No matter how efficiently an order is processed or how quickly it’s delivered to the customer, if the product arrives damaged then the system has failed. Expensive returns and rework follow, creating waste that can be eliminated by ensuring that protective packaging is in place from the beginning.

 

Techniques to Ensure Protective Packaging

There are many options when it comes time to pack products up and ship them out, some more effective than others.

We use some of the following techniques to make sure that the products we ship are well protected in transit:

  • Overwrapping – a fully enclosed wrap, using heat-sealed film or paper around one or more products. You may be more familiar with this technique as ‘gift wrapping’. It can also be called ‘tuck and fold’ or ‘diamond-end fold’ wrapping.
  • Stretch Banding – the application of various different heat-sealed materials, banded around one or many products to create a bundle. By using printed film, product information can also be shown on the package, offering improved handling and verification for different orders.
  • Casepacking – places multiple products or bundles in a shipping carton that is then closed with hot-melt or adhesive tape.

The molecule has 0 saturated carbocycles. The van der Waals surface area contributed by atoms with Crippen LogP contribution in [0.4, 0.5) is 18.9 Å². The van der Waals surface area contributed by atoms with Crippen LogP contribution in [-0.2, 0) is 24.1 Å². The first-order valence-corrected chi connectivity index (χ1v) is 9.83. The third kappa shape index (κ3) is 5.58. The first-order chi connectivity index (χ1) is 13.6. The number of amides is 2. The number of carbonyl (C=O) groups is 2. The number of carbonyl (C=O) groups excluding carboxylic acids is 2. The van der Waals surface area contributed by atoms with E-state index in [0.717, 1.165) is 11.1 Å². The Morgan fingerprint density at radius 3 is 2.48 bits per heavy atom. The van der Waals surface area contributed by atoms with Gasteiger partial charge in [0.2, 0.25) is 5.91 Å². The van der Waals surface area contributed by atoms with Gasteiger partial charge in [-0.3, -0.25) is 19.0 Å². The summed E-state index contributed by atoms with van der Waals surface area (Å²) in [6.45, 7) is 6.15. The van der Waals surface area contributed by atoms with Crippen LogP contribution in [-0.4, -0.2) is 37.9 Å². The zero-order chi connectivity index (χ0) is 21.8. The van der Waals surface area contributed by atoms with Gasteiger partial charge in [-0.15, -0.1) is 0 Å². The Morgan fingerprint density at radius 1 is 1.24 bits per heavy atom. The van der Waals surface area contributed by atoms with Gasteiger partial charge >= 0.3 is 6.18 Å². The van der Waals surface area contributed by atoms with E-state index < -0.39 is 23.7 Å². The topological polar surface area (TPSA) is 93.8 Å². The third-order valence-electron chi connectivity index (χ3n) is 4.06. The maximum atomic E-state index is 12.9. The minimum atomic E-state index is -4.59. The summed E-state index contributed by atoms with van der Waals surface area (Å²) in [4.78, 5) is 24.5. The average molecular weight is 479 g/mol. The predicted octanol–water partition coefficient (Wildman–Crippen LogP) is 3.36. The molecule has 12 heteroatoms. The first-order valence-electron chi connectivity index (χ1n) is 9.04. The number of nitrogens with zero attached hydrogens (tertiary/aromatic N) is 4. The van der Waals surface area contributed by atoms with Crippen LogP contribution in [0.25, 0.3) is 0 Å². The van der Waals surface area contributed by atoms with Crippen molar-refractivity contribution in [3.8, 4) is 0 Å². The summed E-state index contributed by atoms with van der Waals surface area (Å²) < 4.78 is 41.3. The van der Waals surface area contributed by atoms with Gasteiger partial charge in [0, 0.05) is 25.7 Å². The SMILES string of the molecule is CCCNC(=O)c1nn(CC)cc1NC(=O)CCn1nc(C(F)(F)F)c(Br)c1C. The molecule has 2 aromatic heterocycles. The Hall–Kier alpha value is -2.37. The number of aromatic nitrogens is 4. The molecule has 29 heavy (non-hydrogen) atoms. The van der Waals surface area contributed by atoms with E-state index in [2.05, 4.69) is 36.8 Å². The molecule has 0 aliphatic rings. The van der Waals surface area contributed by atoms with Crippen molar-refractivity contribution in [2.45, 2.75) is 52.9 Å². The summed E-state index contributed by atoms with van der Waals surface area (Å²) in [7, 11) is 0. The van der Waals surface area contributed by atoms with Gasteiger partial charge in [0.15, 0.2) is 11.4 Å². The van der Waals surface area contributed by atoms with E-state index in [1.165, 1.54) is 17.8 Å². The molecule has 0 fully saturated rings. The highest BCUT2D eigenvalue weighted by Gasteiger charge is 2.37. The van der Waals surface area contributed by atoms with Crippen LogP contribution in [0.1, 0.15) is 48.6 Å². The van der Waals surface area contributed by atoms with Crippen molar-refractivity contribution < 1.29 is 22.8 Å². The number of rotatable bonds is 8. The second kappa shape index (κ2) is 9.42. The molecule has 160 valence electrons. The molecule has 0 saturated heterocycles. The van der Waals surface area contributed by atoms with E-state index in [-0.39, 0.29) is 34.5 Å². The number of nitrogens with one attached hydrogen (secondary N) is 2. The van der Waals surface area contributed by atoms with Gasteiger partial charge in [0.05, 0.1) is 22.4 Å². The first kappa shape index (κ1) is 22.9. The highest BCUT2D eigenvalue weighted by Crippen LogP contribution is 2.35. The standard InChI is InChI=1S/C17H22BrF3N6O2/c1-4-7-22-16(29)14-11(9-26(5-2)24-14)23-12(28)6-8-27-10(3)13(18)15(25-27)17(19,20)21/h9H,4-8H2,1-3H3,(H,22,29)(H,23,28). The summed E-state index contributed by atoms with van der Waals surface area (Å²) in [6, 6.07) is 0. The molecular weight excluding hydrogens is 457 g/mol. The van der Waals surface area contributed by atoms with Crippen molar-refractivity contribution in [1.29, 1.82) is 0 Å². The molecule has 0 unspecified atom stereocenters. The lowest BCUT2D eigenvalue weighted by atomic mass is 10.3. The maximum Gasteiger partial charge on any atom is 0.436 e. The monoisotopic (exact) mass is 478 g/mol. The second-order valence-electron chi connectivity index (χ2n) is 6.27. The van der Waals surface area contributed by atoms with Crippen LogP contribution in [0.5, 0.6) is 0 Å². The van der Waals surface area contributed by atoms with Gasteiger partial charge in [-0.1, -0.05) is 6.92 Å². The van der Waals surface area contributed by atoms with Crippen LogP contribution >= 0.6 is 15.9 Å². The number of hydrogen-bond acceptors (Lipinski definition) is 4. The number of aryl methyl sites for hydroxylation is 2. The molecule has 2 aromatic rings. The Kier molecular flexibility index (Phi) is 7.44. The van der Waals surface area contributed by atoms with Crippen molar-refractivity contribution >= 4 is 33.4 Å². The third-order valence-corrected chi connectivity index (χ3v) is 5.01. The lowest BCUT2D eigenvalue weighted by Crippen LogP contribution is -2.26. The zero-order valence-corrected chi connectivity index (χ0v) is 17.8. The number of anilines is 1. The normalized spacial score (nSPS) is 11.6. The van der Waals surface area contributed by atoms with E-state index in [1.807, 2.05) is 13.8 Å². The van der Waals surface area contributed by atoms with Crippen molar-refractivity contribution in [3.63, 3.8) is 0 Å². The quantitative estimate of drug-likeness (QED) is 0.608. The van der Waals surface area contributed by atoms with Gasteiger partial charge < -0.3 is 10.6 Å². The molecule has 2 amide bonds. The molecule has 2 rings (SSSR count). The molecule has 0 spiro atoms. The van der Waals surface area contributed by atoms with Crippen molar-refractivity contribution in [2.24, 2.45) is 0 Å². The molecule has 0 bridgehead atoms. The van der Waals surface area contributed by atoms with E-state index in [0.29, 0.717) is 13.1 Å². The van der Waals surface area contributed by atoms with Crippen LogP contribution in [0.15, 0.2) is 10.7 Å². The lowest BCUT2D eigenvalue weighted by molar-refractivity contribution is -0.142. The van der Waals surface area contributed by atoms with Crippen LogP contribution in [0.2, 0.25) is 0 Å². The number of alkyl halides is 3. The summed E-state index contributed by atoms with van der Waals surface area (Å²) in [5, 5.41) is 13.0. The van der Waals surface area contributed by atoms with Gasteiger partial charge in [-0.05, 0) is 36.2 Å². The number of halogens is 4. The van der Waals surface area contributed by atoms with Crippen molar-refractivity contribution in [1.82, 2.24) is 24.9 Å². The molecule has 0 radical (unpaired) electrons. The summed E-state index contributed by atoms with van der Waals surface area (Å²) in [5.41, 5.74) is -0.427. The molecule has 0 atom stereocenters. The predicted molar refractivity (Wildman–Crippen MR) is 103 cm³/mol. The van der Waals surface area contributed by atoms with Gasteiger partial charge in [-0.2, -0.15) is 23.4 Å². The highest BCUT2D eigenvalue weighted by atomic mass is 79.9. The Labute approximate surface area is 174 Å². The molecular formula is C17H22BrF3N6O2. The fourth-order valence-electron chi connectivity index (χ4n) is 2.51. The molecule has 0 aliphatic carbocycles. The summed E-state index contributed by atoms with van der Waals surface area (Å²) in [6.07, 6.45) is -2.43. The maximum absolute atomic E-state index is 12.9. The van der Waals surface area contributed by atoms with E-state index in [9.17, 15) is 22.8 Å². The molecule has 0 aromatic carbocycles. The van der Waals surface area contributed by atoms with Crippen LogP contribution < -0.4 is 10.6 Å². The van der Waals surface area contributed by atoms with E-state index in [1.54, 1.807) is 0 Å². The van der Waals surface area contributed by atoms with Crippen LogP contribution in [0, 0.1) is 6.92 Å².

• Green Packing – using environmentally friendly materials such as new recycled corrugated boxes, crumpled craft paper, and post-consumer recycled plastic products (air bags, etc.) as default packing materials.

For smaller packaging jobs that you want to handle one at a time, we put together these best practice packaging tips just before the holidays, all of which apply to standard shipments as much as the Christmas rush!

 

Achieve Outstanding Assembly

In the same breath as discussing packaging, it’s important to consider the complexity of your assembly needs.

Often it can be a big challenge for a business to get products assembled in a way that’s both affordable and professional. For some clients, assembly work is all that we do and so we’ve honed in on the  best ways to achieve outstanding assembly.

Consider the following questions before you decide how your assembly process will be set up:

  • What kind of presentation do you need for the products to be shipped?
  • How many products will be in the same package? Should they be bundled together or separated?
  • How will you identify and track what’s in the package?
  • How big is the order and what resources will it require to assemble?

One look at the video below shows how some organization and a robust process can combine to achieve outstanding assembly. Capacity CEO Jeff Kaiden walks us through the preparation of a gift box set for a client, including the assembly, wrapping, labeling and quality control checks. While these considerations come as standard for us, they can be a bigger burden for business owners unfamiliar with what needs to be done.

If you have questions about your packaging and assembly process, we’re happy to help!

E-mail info@capacityllc.com or call (732) 745-7770 to let us know what you need.